I enjoyed The Sculthorpe Murder so much more than #2 in the series. Lavender and Woods are sent out of London to Northamptonshire to investigate the killing of an elderly man, presumably by a gang that has been terrorizing the area. I like that the trip takes Lavender away from his love interest. I really can only stand them as a couple for short periods of time. The plot was well-done with a good array of suspects and clues. I like that Lavender doesn't take things for granted and as an outsider can be more suspicious of certain people than the locals are. Wood gets a lot of screen time in this one, which I appreciated. He's a good, kind man and I liked his interactions with                                           . (Don't want to give anything away.) He tends to put people, including children at ease. Lavender, on the other hand, tends to make people a bit uncomfortable. He's the thinker where Woods is the talker. Together...
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The Sans Pareil Mystery by Karen Charlton

There were several good things about The Sans Pareil Mystery. I enjoyed learning about the theater in London in 1810 and it is interesting to note that both the San Pareil Theater and the woman running it did actually exist. The mystery itself was okay, although the clues were not necessarily as noticeable as the big flashing arrows saying "this is s bad guy." I like Lavender and Wood as a team, but Lavender seems older to me than young 30s, his attitudes and actions don't necessarily fit. Or maybe the reader's voice sounded older and that projected on to the main character? I had to remind myself that he was younger than I think. For the time period, it was also notable that women played central roles in the story, not just in the plot, but on the side-lines too. We meet women who have younger lovers, who support themselves and their household, who are brave, who are loyal, who...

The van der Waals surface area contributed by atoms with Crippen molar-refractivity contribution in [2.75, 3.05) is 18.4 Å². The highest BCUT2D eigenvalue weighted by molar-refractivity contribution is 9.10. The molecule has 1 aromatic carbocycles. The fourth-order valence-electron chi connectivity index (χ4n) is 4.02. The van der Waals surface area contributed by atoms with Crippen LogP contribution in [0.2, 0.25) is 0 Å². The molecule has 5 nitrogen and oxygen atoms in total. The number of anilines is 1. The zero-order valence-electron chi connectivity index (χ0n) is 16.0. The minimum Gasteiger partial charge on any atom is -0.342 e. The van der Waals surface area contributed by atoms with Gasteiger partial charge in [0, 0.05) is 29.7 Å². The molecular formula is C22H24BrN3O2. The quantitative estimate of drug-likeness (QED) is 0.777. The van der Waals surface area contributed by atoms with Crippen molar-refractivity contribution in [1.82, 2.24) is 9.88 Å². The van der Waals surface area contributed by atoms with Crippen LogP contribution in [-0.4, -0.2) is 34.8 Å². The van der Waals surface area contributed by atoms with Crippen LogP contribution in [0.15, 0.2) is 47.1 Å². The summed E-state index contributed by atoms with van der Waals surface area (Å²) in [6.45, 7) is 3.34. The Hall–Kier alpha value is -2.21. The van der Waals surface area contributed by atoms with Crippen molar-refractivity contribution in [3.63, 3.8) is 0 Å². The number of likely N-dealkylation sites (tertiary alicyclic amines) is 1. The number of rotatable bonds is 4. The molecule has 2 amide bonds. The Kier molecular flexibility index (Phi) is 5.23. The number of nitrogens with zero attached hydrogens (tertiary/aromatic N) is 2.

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The Heiress of Linn Hagh by Karen Charlton

I have a fondness for historical mysteries, so the setting of The Heiress of Linn Hagh caught my attention. It's a gothic mystery, complete with the rundown manor home, a missing heiress, gypsies, a madwoman, a beautiful Spanish woman and family secrets. The mystery itself is a little predictable, but I enjoyed seeing Lavender pull all the clues together. I don't know that Lavender himself is particularly likeable - intelligent, dedicated, tenacious, but perhaps not likeable. He knows it though, and brings Woods along. Woods is more likely to be able to get the non-gentry locals to talk. They are a good pair, each with his own strengths and weaknesses. I wasn't terribly fond of Lavender's obsession with the Spanish widow though. She could have been a fascinating character, but Lavender's lusting felt a bit forced. Woods may have been my favorite of the two. He's more down-to-earth, friendlier, is a family man. He's just a solid good guy who will have your back. The...